The mass shooting that took place yesterday at Robb Elementary in Uvalde, Texas made me deeply sick, and seeing the faces of the victims identified so far has completely broken my heart.
As a parent with children in elementary school, I am terrified as well.
Yes, I worry about my children’s future safety, but more importantly, I have absolutely no idea how to allay my daughters’ fears when they start asking all the hard questions about what happened and why. it happened.
Speaking about the tragedy with co-workers this morning, one said it best, “we here in Illinois are disconnected from what happened in Texas, but we’re not upset” . So, the question now is, how to deal with such a terrifying tragedy?
Are all schools in Illinois required by law to conduct active fire drills?
This is the first question that came to mind yesterday. My daughters are very good at telling me what happened during the day when they come home from school, and I can’t remember them ever telling me about doing an active fire drill before. I’d like to think that means they’ve already done the exercises but weren’t scared enough to tell me about it, but what if they have no idea what what is an active fire exercise?
I immediately hopped on Google to find out if schools in Illinois are required to hold active shooting drills, and found this answer from Illinois General Assembly;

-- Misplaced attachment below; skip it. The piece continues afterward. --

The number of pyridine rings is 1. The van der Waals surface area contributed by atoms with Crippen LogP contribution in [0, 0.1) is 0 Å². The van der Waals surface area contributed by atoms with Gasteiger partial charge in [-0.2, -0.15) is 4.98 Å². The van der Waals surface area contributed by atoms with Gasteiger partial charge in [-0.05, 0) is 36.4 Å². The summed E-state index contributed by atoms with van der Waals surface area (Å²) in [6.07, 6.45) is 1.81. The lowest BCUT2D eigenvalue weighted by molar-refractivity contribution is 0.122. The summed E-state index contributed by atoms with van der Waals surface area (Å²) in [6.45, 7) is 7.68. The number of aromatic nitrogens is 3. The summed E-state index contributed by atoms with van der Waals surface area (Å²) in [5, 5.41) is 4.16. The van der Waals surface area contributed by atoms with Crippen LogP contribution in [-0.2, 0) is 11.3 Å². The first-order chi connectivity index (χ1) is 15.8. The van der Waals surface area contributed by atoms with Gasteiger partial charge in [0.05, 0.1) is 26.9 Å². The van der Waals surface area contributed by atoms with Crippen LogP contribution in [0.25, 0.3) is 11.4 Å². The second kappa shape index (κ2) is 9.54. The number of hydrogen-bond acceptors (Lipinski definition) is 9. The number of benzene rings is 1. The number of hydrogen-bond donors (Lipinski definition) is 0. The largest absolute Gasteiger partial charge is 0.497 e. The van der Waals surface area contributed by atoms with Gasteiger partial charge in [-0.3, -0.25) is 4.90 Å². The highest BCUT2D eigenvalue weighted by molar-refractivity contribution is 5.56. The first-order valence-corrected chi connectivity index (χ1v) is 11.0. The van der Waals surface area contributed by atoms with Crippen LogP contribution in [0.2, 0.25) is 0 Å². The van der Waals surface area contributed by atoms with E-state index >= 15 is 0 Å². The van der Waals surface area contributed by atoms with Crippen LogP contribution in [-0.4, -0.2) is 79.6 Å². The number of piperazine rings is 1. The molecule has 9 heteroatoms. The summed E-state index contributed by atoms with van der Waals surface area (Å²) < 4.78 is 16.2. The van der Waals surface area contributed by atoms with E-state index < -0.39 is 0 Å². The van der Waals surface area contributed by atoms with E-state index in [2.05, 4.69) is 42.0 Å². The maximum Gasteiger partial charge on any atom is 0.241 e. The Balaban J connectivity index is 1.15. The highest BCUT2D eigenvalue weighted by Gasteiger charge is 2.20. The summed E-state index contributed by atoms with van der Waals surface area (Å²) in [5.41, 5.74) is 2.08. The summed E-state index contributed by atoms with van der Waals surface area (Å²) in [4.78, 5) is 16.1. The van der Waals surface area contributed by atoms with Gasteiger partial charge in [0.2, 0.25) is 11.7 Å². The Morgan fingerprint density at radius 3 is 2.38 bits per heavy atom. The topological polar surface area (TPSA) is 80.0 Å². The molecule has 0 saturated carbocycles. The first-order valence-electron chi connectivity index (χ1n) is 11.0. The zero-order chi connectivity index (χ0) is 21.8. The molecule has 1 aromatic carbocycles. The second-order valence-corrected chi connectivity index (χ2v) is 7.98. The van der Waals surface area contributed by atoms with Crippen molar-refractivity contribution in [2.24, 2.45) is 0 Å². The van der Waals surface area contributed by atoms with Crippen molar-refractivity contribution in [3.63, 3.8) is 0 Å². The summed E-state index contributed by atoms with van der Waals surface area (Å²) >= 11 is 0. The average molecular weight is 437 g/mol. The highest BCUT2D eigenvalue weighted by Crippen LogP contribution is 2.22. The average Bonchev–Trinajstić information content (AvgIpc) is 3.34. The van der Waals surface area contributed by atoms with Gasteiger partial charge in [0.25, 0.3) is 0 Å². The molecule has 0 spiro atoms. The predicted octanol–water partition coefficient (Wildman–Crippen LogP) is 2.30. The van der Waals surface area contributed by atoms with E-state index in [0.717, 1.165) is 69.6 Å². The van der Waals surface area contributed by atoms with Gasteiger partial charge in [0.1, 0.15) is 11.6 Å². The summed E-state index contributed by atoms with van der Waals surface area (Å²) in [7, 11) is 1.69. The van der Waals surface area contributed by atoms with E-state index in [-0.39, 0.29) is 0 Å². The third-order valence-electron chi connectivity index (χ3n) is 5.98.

During each school year, schools must hold a law enforcement lockdown exercise to deal with a school shooting incident. No later than 90 days after the first day of each school year, schools must hold at least one law enforcement lockdown exercise that addresses an active threat or active shooter in a school building.
Does knowing that schools in Illinois are required by law to hold active shooting drills with their students every year make me feel better? Not really. Mainly because it annoys me. I’m angry because it’s a scary reality in our children’s lives these days, and I’m really afraid that I can’t really stop them from going through a situation like this.
How to tell your kids about the tragedy in Uvalde, Texas
No matter how much I wish I could, I can’t avoid telling my daughters about the Texas shooting, but what’s too much information?
I came across one article where a licensed clinical psychologist and professor at Duke University Medical Center, Dr. Robin Gurtwitch, told ABC News that the best thing parents can do in situations like this is to “Let them know that their school has plans in place to do everything to the best of their ability to keep them safe.”
Now we parents need to find the best way to convey this message to our children and emphasize that we cannot live in fear. We’ll get through this… together.
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